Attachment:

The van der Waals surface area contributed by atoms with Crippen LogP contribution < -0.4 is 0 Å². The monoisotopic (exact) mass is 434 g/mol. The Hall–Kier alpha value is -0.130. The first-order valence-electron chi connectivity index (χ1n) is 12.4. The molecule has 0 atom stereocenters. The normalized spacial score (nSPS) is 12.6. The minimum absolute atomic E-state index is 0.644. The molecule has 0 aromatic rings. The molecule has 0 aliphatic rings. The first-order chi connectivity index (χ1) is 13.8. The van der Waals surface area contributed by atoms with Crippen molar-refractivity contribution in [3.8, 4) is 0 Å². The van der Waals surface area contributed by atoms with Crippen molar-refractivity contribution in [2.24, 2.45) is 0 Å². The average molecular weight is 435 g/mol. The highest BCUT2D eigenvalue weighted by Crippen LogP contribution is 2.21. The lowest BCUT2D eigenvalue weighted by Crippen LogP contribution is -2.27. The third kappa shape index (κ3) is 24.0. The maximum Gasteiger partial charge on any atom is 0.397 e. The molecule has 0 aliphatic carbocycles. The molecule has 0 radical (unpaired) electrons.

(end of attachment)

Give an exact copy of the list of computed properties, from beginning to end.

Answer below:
The van der Waals surface area contributed by atoms with Crippen LogP contribution < -0.4 is 0 Å². The monoisotopic (exact) mass is 434 g/mol. The Hall–Kier alpha value is -0.130. The first-order valence-electron chi connectivity index (χ1n) is 12.4. The molecule has 0 atom stereocenters. The normalized spacial score (nSPS) is 12.6. The minimum absolute atomic E-state index is 0.644. The molecule has 0 aromatic rings. The molecule has 0 aliphatic rings. The first-order chi connectivity index (χ1) is 13.8. The van der Waals surface area contributed by atoms with Crippen molar-refractivity contribution in [3.8, 4) is 0 Å². The van der Waals surface area contributed by atoms with Crippen molar-refractivity contribution in [2.24, 2.45) is 0 Å². The average molecular weight is 435 g/mol. The highest BCUT2D eigenvalue weighted by Crippen LogP contribution is 2.21. The lowest BCUT2D eigenvalue weighted by Crippen LogP contribution is -2.27. The third kappa shape index (κ3) is 24.0. The maximum Gasteiger partial charge on any atom is 0.397 e. The molecule has 0 aliphatic carbocycles. The molecule has 0 radical (unpaired) electrons.